Academic journal article Journal of the Royal Anthropological Institute

Sorcery in the Era of 'Henry IV': Kinship, Mobility and Mortality in Buhera District, Zimbabwe

Academic journal article Journal of the Royal Anthropological Institute

Sorcery in the Era of 'Henry IV': Kinship, Mobility and Mortality in Buhera District, Zimbabwe

Article excerpt

 
Tinovengana                We hate each other 
tinoroyana                 we bewitch each other 
tinorevana                 we gossip about each other 
ndizvo tichi urayana       that makes us kill each other 
ndizvo saka tiri varombo!  that's why we are poor! (1) 

The striking feature of this fatalistic statement is the acknowledgement that entanglement in witchcraft is a sheer waste of resources. This is at odds with situations that have recently been documented elsewhere in Africa. Geschiere (1997), Niehaus (1993), and Yamba (1997), for instance, have described social situations in which witchcraft is an all-powerful and inescapable discourse that dominates the mind of actors. This article presents a case-study in which local actors contest the interpretation and narratives of the domain of witchcraft, and challenge its applicability. In the Murambinda headmanship in Save Communal Area, Zimbabwe, witchcraft is important, but not a factor determining social practice.

In the symbolic thought of Shona-speaking peoples, witchcraft and sorcery are known as uroyi. (2) Uroyi is intimately related to people's understandings of 'life forces' - i.e. fertility, sex, disease, and death. In this respect it is similar to situations elsewhere in Africa. The analysis presented here is also similar to anthropological approaches that have viewed the witchcraft discourse as a device to attribute meaning in situations of existential insecurity (Douglas 1970; Evans-Pritchard 1937; Yamba 1997: 203). In the Murambinda area, these insecurities are all too real. Many people are confronted with HIV/AIDS-related illnesses and deaths -- euphemistically called 'Henry IV' (HIV). (3) In contrast to other studies, this article emphasizes the profane rather than the sacred in the study of witchcraft (see Durkheim 1976: 37). It analyses the discourse on witchcraft as a symbolic language that people use to deal with tensions and insecurities arising from particular social practices. It looks at the disco urse -- which simultaneously may be deployed instrumentally in a political sense -- as a device to give meaning to social practices. Such a profane way of looking at witchcraft in times of high HIV/AIDS prevalence requires that attention be paid to the social -- rather than the bio-medical or transcendental -- nature of knowledge. Furthermore, focusing on the social practices related to witchcraft enables us to understand how witchcraft is given a place relative to other social phenomena, rather than seeing it as encapsulating the whole of social life.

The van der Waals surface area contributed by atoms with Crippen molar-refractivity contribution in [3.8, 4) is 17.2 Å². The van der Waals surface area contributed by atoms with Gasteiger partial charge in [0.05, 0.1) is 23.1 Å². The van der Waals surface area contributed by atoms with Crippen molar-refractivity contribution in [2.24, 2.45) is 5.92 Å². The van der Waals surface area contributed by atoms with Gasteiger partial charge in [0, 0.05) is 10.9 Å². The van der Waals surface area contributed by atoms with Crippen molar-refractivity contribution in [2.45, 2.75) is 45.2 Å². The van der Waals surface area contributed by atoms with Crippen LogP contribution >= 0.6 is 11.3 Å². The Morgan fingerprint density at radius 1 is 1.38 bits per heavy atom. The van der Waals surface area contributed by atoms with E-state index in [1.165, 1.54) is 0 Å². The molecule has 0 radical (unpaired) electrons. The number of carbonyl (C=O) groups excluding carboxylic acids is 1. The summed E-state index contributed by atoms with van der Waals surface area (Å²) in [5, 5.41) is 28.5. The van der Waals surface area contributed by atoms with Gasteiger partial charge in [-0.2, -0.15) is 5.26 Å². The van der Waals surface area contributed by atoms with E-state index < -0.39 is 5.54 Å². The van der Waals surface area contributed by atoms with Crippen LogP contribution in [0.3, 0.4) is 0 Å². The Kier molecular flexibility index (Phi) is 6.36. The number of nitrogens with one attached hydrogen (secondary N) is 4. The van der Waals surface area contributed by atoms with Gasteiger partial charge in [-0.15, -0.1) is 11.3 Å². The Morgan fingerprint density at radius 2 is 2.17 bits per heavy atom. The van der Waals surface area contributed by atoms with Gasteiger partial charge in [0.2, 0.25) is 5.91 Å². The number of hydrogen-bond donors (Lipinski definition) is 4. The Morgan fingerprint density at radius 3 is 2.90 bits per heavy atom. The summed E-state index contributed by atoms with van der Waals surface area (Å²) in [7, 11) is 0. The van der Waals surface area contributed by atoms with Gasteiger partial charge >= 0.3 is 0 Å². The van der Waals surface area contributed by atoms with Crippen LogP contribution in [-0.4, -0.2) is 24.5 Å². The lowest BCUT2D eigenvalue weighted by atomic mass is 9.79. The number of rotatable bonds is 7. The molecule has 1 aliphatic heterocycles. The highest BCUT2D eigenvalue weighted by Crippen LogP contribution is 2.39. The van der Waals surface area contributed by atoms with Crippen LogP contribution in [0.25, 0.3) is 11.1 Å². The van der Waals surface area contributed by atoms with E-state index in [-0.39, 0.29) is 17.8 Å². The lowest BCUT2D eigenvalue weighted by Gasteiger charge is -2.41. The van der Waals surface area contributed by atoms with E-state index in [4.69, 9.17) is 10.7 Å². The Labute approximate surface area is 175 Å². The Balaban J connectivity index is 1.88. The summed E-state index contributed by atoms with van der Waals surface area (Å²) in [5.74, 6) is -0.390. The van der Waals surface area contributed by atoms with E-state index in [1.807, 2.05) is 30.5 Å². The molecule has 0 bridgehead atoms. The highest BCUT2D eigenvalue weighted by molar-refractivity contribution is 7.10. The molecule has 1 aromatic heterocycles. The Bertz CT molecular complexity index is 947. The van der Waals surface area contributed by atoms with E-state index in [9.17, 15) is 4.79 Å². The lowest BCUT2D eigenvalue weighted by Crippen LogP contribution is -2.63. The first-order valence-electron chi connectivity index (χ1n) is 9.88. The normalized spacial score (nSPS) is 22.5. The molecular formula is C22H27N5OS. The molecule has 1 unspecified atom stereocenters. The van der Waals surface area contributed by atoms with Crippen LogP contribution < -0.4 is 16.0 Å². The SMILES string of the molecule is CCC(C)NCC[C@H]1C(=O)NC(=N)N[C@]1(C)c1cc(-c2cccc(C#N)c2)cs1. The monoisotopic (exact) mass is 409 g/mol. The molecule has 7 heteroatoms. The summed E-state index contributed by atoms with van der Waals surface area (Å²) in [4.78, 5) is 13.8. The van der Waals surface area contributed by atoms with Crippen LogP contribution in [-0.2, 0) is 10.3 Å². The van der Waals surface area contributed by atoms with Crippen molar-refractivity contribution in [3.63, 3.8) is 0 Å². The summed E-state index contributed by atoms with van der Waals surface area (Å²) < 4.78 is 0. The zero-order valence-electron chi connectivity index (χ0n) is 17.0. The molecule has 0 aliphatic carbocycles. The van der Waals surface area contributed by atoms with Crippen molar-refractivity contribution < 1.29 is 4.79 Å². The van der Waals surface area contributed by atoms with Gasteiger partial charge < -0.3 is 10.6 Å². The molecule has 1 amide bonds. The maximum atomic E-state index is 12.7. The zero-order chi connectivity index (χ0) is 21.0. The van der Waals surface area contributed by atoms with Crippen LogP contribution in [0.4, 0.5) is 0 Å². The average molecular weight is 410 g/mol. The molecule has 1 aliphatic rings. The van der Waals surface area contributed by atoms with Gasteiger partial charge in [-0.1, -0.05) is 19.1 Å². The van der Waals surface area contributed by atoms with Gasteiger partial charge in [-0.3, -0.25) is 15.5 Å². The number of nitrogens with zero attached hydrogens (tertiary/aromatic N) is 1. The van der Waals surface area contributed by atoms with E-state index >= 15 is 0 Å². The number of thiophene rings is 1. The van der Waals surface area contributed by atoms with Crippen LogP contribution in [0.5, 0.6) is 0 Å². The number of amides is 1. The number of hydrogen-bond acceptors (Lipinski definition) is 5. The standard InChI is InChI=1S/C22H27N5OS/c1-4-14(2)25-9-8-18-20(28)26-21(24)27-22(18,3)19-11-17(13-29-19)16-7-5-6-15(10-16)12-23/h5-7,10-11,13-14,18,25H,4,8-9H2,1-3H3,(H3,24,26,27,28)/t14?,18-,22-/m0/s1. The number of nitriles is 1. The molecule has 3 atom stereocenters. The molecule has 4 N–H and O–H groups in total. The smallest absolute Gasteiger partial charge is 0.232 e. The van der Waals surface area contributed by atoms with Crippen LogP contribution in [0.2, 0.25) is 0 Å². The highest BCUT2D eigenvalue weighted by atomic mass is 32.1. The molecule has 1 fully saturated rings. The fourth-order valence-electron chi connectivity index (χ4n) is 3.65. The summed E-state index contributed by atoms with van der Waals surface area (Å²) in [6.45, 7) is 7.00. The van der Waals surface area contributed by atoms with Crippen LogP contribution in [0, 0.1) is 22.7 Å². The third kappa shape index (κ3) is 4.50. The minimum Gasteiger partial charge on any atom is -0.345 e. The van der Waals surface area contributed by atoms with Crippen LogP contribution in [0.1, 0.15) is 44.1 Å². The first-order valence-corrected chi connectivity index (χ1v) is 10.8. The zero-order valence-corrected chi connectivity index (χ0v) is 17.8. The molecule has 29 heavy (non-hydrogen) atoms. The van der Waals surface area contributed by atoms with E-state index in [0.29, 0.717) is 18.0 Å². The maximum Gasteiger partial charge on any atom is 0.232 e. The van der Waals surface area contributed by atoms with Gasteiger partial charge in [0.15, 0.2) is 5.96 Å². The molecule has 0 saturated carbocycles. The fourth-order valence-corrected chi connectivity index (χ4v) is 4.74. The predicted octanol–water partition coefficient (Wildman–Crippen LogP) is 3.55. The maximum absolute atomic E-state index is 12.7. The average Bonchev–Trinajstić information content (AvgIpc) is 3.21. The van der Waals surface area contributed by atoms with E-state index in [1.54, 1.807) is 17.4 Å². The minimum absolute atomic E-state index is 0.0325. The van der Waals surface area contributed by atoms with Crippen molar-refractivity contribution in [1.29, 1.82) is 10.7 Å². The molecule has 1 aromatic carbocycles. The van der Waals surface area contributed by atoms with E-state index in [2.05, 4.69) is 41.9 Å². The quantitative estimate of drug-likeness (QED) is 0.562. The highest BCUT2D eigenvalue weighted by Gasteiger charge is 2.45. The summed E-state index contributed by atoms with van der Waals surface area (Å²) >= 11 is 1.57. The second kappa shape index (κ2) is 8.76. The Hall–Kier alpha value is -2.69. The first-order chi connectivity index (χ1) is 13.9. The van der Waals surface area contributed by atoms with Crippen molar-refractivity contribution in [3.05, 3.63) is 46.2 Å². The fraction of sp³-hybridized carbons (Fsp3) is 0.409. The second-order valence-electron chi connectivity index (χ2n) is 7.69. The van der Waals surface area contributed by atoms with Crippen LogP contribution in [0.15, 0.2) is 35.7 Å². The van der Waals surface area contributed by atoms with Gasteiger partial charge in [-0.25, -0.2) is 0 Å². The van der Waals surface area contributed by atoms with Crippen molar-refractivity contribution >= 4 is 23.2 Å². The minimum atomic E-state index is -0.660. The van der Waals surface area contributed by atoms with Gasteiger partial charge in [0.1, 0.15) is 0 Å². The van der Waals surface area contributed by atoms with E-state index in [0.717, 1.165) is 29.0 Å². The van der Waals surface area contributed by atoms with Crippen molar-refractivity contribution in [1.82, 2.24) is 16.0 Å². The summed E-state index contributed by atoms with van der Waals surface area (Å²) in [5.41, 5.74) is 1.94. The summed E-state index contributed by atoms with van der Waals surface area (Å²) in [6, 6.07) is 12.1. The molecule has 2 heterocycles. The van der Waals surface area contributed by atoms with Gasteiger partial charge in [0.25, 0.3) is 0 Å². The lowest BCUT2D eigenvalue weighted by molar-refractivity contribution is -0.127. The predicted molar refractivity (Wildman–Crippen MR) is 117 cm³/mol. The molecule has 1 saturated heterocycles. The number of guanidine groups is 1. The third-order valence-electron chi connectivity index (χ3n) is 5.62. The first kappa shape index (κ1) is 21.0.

Witchcraft has long been associated with tensions among people living in relatively closed communities (Aquina 1968; Marwick 1965). Such a restricted arena of social conduct does not exist in the Murambinda area, which, as far back as the early colonial period, was already incorporated into wider networks of economic exchange, notably migrant labour networks (Andersson 2002). To understand how people become entangled in witchcraft, one needs to appreciate the centrality of kinship in the social organization of these networks that span rural and urban areas (Andersson 2001). They constitute people's major source of social security. The pivotal importance of rural-urban connections in this society's organization goes hand in hand with a persistent identification with the rural home area. Typically, an urban career ends with a return to the land and, if possible, with the occupation of a position in the lineage-based leadership structure (Andersson 1999: 554-5). The sick and dying also seek to return to their r ural home areas whenever possible. To be buried among one's own ancestors is a strongly felt desire. Kinship solidarity is perceived as automatic and natural in this social universe of circulatory migration and identification with ancestral land. Understandably, then, contravention of this solidarity constitutes a major source of existential insecurity. …

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